RBSCP student assistant Veronica Cisneros discusses Ukrainian poets with ties to RBSCP's special collections.
National Poetry Month April 2022

In my creative writing course, poet Christian Wessels reminds us that poetry has no utilitarian function. There is no information to absorb in the way one might do so when scanning a restaurant menu or a grocery store receipt. As a centuries-old artistic medium that began as an oral tradition, poetry harnesses the power of language to offer its readers an experience unlike any other. This month I’d like to highlight Ukrainian poets who either have ties to Rochester or whose words are available to read through the University’s libraries. I hope this inspires our UR community to further explore the works of these remarkable writers. The majority of these poets emigrated from the Ukraine and now live in the United States.


all our words, heaps of burning feathers / that rise and rise with each retelling
—Ilya Kaminsky,
Dancing in Odessa[i]


Our first poet was born in the former Soviet territory now known as Ukraine; his family sought asylum, moving to Rochester, NY.[ii] Ilya Kaminsky’s chapbook, Musica Humana (2002), delves into the art of sounds and silences, where vowels have teeth marks and syllables are laid on skin. In his elegy for Russian poet Osip Mandelstam, Kaminsky is concerned with not only the sounds of life but also its silences and how human beings communicate through both mediums.[iii] Vowels and syllables cascade across the page to create a dreamlike rendering of life. RBSCP holds a physical copy of Kaminsky’s chapbook, which was gifted to poet William Heyen and is part of the 20th and 21st century poetry collection in the Hyam Plutzik Library.[iv]


Kaminsky’s signature and note to fellow poet Heyen reads “To William Heyen, with so much gratitude for the beauty of your poetry!”
Kaminsky’s signature and note to fellow poet Heyen reads “To William Heyen, with so much gratitude for the beauty of your poetry!”[v]


            Contemporary poet Julia Kolchinsky Dasbach and her family came to the US from Ukraine as Jewish refugees.[vi]  Her poetry collection The Many Names for Mother (2019) depicts an unreserved portrayal of new motherhood, particularly its most inexplicable parts.[vii] Kolchinsky Dasbach confronts the trials and makes the discovery of motherhood's truth through several poems that feature the repeating title, “Other Women Don’t Tell You.” The poet even writes in her mother's voice and expresses her experience as a refugee in the poem, "The Question." The difference between the mother and her daughter heightens in the context of immigration, where the speaker expresses in the silence of the page, "I lived that thing you like to reimagine" as imagery of leaving Kyiv and arriving in a foreign country follows.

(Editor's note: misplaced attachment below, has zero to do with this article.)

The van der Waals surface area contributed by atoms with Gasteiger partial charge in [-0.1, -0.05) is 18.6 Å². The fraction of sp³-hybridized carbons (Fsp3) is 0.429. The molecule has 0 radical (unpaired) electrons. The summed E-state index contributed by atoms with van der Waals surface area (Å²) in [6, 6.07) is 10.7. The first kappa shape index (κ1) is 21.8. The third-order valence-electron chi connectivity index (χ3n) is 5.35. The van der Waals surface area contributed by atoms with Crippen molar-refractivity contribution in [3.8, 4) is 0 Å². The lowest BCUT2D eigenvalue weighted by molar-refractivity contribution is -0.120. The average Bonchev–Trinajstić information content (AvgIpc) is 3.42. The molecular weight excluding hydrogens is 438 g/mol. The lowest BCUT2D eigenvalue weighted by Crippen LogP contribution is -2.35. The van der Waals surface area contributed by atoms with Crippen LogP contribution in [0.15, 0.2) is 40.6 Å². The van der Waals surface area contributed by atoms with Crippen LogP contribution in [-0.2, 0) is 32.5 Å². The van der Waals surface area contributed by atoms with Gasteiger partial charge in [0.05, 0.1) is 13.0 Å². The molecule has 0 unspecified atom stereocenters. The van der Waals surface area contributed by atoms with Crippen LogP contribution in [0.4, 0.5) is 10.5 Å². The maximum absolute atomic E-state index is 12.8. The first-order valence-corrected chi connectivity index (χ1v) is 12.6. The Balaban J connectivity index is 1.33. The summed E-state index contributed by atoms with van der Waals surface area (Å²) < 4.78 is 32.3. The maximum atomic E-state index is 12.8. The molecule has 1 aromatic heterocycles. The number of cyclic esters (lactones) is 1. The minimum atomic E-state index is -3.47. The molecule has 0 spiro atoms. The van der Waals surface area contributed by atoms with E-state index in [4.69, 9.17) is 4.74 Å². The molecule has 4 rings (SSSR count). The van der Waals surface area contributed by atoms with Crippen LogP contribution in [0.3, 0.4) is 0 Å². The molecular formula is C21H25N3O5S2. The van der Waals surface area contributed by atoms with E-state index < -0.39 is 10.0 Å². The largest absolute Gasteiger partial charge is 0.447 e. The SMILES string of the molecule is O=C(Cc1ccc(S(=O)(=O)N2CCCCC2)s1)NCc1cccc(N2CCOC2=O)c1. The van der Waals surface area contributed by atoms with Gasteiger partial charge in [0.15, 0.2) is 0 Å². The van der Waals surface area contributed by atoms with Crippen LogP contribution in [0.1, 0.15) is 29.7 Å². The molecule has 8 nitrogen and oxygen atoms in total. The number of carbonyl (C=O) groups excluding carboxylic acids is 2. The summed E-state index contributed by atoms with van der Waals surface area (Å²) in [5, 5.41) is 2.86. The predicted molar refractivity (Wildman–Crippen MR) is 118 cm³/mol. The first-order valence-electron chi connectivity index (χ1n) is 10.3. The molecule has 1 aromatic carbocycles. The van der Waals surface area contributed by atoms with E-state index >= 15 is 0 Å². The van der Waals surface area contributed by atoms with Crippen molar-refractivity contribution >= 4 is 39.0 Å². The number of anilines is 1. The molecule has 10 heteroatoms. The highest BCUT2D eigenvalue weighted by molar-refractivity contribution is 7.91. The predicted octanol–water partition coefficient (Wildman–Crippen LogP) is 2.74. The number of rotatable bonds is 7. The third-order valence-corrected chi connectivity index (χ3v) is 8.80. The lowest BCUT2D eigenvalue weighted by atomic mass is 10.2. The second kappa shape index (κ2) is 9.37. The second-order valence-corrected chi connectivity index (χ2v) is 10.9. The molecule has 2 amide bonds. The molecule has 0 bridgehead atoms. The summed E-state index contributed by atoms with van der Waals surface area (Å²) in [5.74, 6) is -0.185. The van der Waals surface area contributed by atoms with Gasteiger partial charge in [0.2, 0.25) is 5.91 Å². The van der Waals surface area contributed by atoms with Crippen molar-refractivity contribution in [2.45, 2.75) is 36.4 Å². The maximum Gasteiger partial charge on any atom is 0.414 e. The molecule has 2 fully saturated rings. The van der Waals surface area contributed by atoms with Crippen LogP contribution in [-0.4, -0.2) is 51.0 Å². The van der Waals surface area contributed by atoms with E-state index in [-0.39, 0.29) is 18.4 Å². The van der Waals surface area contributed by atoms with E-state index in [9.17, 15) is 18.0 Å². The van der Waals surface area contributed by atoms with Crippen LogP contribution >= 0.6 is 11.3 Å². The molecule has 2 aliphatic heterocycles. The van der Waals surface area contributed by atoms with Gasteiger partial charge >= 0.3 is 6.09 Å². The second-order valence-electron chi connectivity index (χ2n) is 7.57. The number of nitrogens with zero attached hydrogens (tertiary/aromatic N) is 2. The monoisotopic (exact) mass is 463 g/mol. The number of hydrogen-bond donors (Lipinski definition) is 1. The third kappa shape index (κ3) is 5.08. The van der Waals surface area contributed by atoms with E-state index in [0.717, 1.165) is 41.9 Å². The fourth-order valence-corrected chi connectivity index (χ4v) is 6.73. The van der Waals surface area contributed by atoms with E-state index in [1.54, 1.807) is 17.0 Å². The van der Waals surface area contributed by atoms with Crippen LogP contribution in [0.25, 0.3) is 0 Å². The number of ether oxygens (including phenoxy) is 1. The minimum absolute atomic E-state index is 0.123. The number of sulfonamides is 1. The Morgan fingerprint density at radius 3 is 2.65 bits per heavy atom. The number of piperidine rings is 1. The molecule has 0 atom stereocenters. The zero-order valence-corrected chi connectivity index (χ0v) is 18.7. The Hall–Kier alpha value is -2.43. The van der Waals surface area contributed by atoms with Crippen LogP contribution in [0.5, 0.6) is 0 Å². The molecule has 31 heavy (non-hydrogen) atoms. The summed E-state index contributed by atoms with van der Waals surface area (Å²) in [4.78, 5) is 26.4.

Poem by Anatol Halan from the Happiness and Pain collection
Poem by Anatol Halan from the Happiness and Pain collection[viii]


As a poet from Odesa, Ukraine, Luisa Muradyan writes about family, immigration, and identity through inventive language in her poetry collection, American Radiance (2018).[ix][x]  In "We Were Cosmonauts," the poet recalls the childhood memory of leaving Eastern Europe for the United States. Muradyan redefines the Soviet astronaut as an immigrant with her "mother's / space suit: a full-length leather coat, / worn over every piece of jewelry she owned." How a human body carries the weight of physical possessions along with the even heavier emotional experience of flight becomes tangible through the poet's language. Muradyan also writes of a grandmother, who calls out to the "birds / in Texas by their Ukrainian names" and instills the sentiment of one's homeland as unbound by soil and rather what dwells in the soul.



Front Cover of Happiness and Pain
Front Cover of Happiness and Pain[i]



If you are interested in learning about local history, please check out the remarkable Ukrainian Rochester Collection at RBSCP. It contains photographs, records, event programs, and much more. A delightful collection of writer Anatol Halan’s work lives in these archives, all of which are written in Ukrainian. Unfortunately, Halan’s poetry remains far from my linguistic grasp but his collection published in 1970 titled Happiness and Pain still holds spectacular visuals.[xii] As the current war in Ukraine leaves me wordless, the poems above have the power to anchor one in a way only the art of language can make possible.


[i] Ilya Kaminsky, Dancing in Odessa, Tupelo Press, 2004.

[ii] Ilya Kaminsky, “About,” Ilya Kaminsky, Accessed March 11, 2022, https://www.ilyakaminsky.com/about.

[iii] "Osip Mandelstam," Poetry Foundation, Accessed March 11, 2022, https://www.poetryfoundation.org/poets/osip-mandelstam.

[iv] “EVENT: Library Dedicates New Heyen Collection,” Rochester.edu, March 16, 2000, https://www.rochester.edu/news/show.php?id=1530.

[v] Ilya Kaminsky, Musica Humana, Chapiteau Press, 2002, William and Hannelore Heyen Collection, Rare Books, Special Collections, and Preservation, River Campus Libraries, University of Rochester.

[vi] Julia Kolchinsky Dasbach, “About me,” Julia Kolchinsky Dasbach, Accessed March 11, 2022, https://www.juliakolchinskydasbach.com/.

[vii] Julia Kolchinsky Dasbach, The Many Names for Mother, The Kent State University Press, 2019.

[viii] Pro radistʹ i bilʹ: poeziï by Anatolʹ Halan, 1970, Ukrainian Rochester collection, D.381, Rare Books, Special Collections, and Preservation, River Campus Libraries, University of Rochester.

[ix] Luisa Muradyan, American Radiance, University of Nebraska Press, 2018.

[x] "Luisa Muradyan," Jewish Currents, Accessed April 8, 2022, https://jewishcurrents.org/author/luisa-muradyan.

[xi] Pro radistʹ i bilʹ, Anatolʹ Halan.

[xii] Ibid.


By: Veronica Cisneros, RBSCP student assistant